We're replacing an ancient oil-fired boiler (forced hot water baseboard.)
We have had 4 HVAC contractors come to give estimates, including two of the biggest local oil companies. The boiler sizes have varied in each estimate. ALL of them have used house square footage and baseboard lengths to do the sizing, NONE have done a Manual J (although I provided all of them with floor plans and descriptions of the insulation, etc..).
From my reading it seems like an Manual J is the only correct method to determine correct sizing... is that not correct?
When I asked one of them he said, no, a Manual J is only used when they are designing a whole new system... never with existing baseboard, because in that case you must spec a boiler big enough to run all of them, and no other variables matter.
What to believe?!?!?
If it matters.... the baseboards in our house were added rather haphazardly as various additions were tacked on over the years. I am certain no one ever calculated how many were optimum. Last winter, the ones in the living room (their own zone) rarely came on... because we'd opened up the walls and the adjacent zone -as well as a wood stove- was taking care of that area pretty well.
What should we do?
|When it comes to replacing boilers We will measure the amount of ft of baseboard and type to determine the BTU output of the new boiler. |
New construction example.
manual J*** to figure heat loss in every room. and total loss for house.
design*** baseboard amount of feet needed for that room and each room.
size the boiler to handle the requirments.
unless you have had heating problems in certain rooms due to not enough basebrd.
all baseboards are in all ready so we know roughly the amount of btu out put they will provide.
I would simply provide one to you at signing of agreement and the man J will give you cooling loads as well. To few contractors do load calculations.
|The first version of Manual J (heat loss/gain load calculation) was published back in the 1970's. The manual was about a 1/4" thick and the calculation were performed manually without the use of a calculator. Today, Manual J is almost 2" thick and must be performed on a computer using specialized software. |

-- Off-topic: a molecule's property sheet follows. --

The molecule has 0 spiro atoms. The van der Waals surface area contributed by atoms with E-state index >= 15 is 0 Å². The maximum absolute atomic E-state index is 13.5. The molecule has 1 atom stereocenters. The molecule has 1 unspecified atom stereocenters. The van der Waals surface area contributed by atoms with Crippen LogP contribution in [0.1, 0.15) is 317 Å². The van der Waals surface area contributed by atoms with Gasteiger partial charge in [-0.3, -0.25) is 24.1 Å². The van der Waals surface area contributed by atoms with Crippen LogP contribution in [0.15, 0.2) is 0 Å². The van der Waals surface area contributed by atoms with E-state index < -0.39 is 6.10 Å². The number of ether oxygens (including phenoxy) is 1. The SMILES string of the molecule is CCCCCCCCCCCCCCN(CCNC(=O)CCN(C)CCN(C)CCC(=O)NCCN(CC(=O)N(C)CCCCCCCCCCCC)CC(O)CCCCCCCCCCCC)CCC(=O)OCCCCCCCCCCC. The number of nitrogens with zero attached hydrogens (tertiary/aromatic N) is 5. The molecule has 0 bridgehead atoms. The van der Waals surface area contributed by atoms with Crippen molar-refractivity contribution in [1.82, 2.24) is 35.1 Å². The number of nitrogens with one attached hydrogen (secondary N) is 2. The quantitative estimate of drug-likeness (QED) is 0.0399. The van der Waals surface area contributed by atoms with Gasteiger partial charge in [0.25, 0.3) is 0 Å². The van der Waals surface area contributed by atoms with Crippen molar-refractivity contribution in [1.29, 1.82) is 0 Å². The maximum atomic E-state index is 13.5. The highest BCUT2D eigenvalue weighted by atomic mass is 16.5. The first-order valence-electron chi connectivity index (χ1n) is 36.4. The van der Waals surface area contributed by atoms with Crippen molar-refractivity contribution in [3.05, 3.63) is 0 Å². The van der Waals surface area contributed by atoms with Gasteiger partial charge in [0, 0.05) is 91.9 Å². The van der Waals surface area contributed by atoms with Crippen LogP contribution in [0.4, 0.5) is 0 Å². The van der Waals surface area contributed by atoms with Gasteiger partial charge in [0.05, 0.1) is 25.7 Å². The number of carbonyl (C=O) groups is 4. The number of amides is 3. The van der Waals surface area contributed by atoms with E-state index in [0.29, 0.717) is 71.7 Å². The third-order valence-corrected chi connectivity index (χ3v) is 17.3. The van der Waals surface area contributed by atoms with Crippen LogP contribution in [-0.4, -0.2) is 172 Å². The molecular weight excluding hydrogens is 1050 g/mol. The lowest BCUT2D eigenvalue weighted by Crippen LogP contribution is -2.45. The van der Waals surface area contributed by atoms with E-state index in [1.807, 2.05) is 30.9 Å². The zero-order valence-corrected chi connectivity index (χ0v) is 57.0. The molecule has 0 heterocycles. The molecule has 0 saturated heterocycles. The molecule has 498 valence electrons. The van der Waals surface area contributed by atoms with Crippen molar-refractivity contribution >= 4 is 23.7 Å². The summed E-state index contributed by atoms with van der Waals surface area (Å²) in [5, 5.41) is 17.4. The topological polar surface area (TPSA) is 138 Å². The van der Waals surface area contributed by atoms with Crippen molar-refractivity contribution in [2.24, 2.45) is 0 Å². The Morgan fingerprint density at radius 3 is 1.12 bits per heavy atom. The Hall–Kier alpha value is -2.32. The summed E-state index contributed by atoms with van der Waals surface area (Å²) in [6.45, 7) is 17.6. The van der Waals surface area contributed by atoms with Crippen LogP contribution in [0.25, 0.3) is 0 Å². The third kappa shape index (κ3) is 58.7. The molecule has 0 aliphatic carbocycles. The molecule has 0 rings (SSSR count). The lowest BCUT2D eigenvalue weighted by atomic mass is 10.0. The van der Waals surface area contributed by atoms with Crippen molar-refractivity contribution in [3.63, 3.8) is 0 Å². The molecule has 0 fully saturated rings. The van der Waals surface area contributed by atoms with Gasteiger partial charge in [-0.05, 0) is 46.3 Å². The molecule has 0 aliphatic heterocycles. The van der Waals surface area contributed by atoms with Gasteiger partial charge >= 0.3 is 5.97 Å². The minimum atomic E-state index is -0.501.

Over the years the industry's knowledge has matured. Unfortunately, most contractors have not.
I am NOT a boiler expert. However, it seems to me that replacing an "ancient" boiler based on the capacity of the "ancient" baseboards is using "ancient" knowledge.
|Technically speaking a manual J calculation can and should be done when replacing a boiler. The problem with doing a manual J with an existing and the older the house the more complicated is you have to make an educated guess about the insulation value for the walls, roofs, and windows. The windows aren't all that difficult to determine. The roof insulation is tricky but you can usually see it so that helps. |
For example, you can see that the ceiling insulation is 8" fiberglass batts but it 40 years and matted down pretty good. Do you give the full R value for that?
That walls are even more tricky because you can't see anything and the homeowner typically doesn't have a clue.
It also takes time so now you know why heating contractors try to avoid doing the extra work.
Another question is on the coldest day of the year does your boiler run a lot or does it say run for 15 minutes and then turn off for 15 minutes?
|A computer program Manual J takes about 1/2 hour, but going to the job site and measuring and guessing about the existing insulation can be time consuming. There are too many people just getting estimates to search for the lowest price and I don't blame the heating companies for measuring the existing baseboard. |